With a quarter mile to go, it’s either Kerr kicks or Kerr fades. Looking stronger in the second position now, Kerr has held on to the opportunity to dictate the race, and he’s expected to make a decision at any moment. Oddly, it’s a win-win. If Kerr outkicks Fisher at this over-distance race, then he’s the favorite to win the Olympic gold in the 1500m. If Kerr fades and manages to run under 8:10 people will grab his en-route 3k split or conversion and declare it a positive sign. This is someone who proved the haters wrong in winning World Championship gold and is well on his way to proving that he is an elite, versatile distance runner. Now he’s on pace with Grant Fisher, one of the best distance runners in the world. And–is that a cheeky grin? For Grant, who generally is a smiley guy, an American record here validates his new coaching setup. The closer he is to sub-8, the greater momentum he will have toward running a truly special 5k outdoors as he begins his hunt for the global medals that have so far eluded him.

Kerr moves before the 300m mark. The crowd rises. We’re smiling. It’s what we came for. Fisher picks up his cadence. I increase the cadence of clapping my hands together. There’s separation. I don’t know who I’m cheering for. The bell comes at 7:33. A 30 nabs the world record. A 26-something breaks eight!

It becomes clear that Fisher’s closing gear is a 30 flat and that Kerr is his domineer. Kerr will win the race. If the guy shouting “move!” is still in the stadium, nobody can hear him. I’m doing mental math with 100m left. I might as well be graphing the trajectory of an artillery shell on the back of the Millrose Games playbill. The record will fall but I’m incapable of estimation. The eight-minute barrier is less than fifteen seconds away. He throws his frame into the final turn.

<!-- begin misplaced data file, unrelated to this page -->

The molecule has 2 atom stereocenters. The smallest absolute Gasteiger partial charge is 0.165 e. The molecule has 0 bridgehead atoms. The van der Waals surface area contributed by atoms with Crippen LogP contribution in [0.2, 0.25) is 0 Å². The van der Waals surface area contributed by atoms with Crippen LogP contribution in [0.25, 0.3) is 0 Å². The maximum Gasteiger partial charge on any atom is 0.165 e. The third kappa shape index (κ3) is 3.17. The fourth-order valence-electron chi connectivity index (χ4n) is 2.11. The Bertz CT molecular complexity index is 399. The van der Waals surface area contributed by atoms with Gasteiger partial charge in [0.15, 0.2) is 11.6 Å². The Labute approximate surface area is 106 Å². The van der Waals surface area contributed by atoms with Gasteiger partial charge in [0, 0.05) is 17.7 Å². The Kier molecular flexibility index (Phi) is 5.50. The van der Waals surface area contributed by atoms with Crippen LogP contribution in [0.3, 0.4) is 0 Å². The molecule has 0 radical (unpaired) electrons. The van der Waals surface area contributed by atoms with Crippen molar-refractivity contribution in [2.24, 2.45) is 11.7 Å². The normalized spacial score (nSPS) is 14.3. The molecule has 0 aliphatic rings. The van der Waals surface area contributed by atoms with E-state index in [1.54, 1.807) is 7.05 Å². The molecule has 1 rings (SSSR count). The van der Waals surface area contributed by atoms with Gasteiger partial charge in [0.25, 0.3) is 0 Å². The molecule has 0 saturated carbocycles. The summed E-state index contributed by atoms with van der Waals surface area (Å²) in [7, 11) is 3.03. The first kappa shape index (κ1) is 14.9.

Kerr’s on the finishing straight. He looks back with the aggression of a junkyard dog that is considering turning around and mauling a squirrel for the second time. He’s aware of what he’s done. Still with acute control of his limbs, he peeks at the stands, points at someone, then breasts the tape. He did the same thing when I watched him win the Fifth Avenue Mile. I’ve taken a picture. Now I have two pictures of Josh Kerr gesturing in my general vicinity. Grant Fisher has a picture of him setting the American record. He’s the third fastest in history. Hocker’s closing gear ends up being close to Kerr’s, and he finishes just two seconds behind Fisher in what must have been a lonely exercise.

Josh Kerr wins 2-mile (Kevin Morris photo)

At 2:24 PM, just before the high school boys 4 x 200m, we get the news we’ve been waiting for. Medina Eisa has been disqualified from the two mile for not running the full distance. I end up explaining what happened to some people in my section as well as some friends watching from afar. Laura Muir is declared the winner and an injustice has been righted. Medina Eisa has been fired on her first day of work.

We stand for a beautiful rendition of the Star-Spangled Banner. No instruments. Not a cell phone in sight. Hands on our hearts, we’re all patriots. It’s a bit redundant, or unnecessary, considering the facility might be the most distinctly American creation I have ever laid eyes on.

The female milers are taken down to the far end of the homestretch. No, that’s not right. The camera crew standing near the finish line is puzzled as well. Then the women start marching toward us, one by one, with superlatives and awards attached to their names beyond what most people could ever wish for, guided by five cannons firing sparks into the air. This is the Wanamaker Mile.

St. Pierre and Hull are toward the back of the procession. I can’t identify facial expressions from so far but Elle, who, again, is a mother, looks every bit the mother prepared to scold a child. In front of ESP is Hull, who is deceptively upbeat. In front of her is Josette Andrews, who has had some great Millrose performances. Part of my fascination with her is due to her husband being Robby Andrews, an 800m specialist who inspired me as I was just getting started in that cruel event.

Lined up and ready to race, the women on the stagger also seem to be questioning which line is the line they should stand behind. I wonder if the official considers cracking a joke about cutting in early. It’s a clean start, it’s a professional start. Now, hopefully, there won’t be a commercial break for this one, since it’s half the distance of the two mile, but you never know.